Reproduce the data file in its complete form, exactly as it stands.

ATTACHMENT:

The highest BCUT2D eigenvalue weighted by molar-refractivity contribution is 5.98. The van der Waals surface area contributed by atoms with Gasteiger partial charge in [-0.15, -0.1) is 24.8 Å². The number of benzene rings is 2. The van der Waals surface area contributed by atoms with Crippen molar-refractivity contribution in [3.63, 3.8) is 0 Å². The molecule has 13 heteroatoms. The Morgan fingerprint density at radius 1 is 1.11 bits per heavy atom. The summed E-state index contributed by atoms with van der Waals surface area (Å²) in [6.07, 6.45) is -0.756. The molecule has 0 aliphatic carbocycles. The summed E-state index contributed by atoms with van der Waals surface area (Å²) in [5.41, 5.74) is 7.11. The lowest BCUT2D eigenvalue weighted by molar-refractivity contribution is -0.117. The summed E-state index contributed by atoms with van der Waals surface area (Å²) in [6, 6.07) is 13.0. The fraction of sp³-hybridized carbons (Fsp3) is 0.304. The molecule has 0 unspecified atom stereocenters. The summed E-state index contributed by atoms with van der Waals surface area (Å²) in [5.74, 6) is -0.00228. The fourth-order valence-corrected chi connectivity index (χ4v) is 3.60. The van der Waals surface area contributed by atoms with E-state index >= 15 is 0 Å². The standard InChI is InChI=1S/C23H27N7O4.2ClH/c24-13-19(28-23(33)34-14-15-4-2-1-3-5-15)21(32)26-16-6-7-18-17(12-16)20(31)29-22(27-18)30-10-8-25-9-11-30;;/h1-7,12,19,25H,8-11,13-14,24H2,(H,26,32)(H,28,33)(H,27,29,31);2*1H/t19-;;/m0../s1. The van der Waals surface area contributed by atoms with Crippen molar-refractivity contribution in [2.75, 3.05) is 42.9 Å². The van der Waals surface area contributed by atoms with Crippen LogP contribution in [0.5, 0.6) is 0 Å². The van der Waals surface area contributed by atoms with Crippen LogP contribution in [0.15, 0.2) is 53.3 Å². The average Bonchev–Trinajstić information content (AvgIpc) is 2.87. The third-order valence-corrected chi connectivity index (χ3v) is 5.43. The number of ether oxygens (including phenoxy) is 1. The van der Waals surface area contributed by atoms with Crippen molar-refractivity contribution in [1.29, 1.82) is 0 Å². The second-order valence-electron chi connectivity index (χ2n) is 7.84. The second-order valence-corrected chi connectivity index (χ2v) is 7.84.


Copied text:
The highest BCUT2D eigenvalue weighted by molar-refractivity contribution is 5.98. The van der Waals surface area contributed by atoms with Gasteiger partial charge in [-0.15, -0.1) is 24.8 Å². The number of benzene rings is 2. The van der Waals surface area contributed by atoms with Crippen molar-refractivity contribution in [3.63, 3.8) is 0 Å². The molecule has 13 heteroatoms. The Morgan fingerprint density at radius 1 is 1.11 bits per heavy atom. The summed E-state index contributed by atoms with van der Waals surface area (Å²) in [6.07, 6.45) is -0.756. The molecule has 0 aliphatic carbocycles. The summed E-state index contributed by atoms with van der Waals surface area (Å²) in [5.41, 5.74) is 7.11. The lowest BCUT2D eigenvalue weighted by molar-refractivity contribution is -0.117. The summed E-state index contributed by atoms with van der Waals surface area (Å²) in [6, 6.07) is 13.0. The fraction of sp³-hybridized carbons (Fsp3) is 0.304. The molecule has 0 unspecified atom stereocenters. The summed E-state index contributed by atoms with van der Waals surface area (Å²) in [5.74, 6) is -0.00228. The fourth-order valence-corrected chi connectivity index (χ4v) is 3.60. The van der Waals surface area contributed by atoms with E-state index >= 15 is 0 Å². The standard InChI is InChI=1S/C23H27N7O4.2ClH/c24-13-19(28-23(33)34-14-15-4-2-1-3-5-15)21(32)26-16-6-7-18-17(12-16)20(31)29-22(27-18)30-10-8-25-9-11-30;;/h1-7,12,19,25H,8-11,13-14,24H2,(H,26,32)(H,28,33)(H,27,29,31);2*1H/t19-;;/m0../s1. The van der Waals surface area contributed by atoms with Crippen molar-refractivity contribution in [2.75, 3.05) is 42.9 Å². The van der Waals surface area contributed by atoms with Crippen LogP contribution in [0.5, 0.6) is 0 Å². The van der Waals surface area contributed by atoms with Crippen LogP contribution in [0.15, 0.2) is 53.3 Å². The average Bonchev–Trinajstić information content (AvgIpc) is 2.87. The third-order valence-corrected chi connectivity index (χ3v) is 5.43. The number of ether oxygens (including phenoxy) is 1. The van der Waals surface area contributed by atoms with Crippen molar-refractivity contribution in [1.29, 1.82) is 0 Å². The second-order valence-electron chi connectivity index (χ2n) is 7.84. The second-order valence-corrected chi connectivity index (χ2v) is 7.84.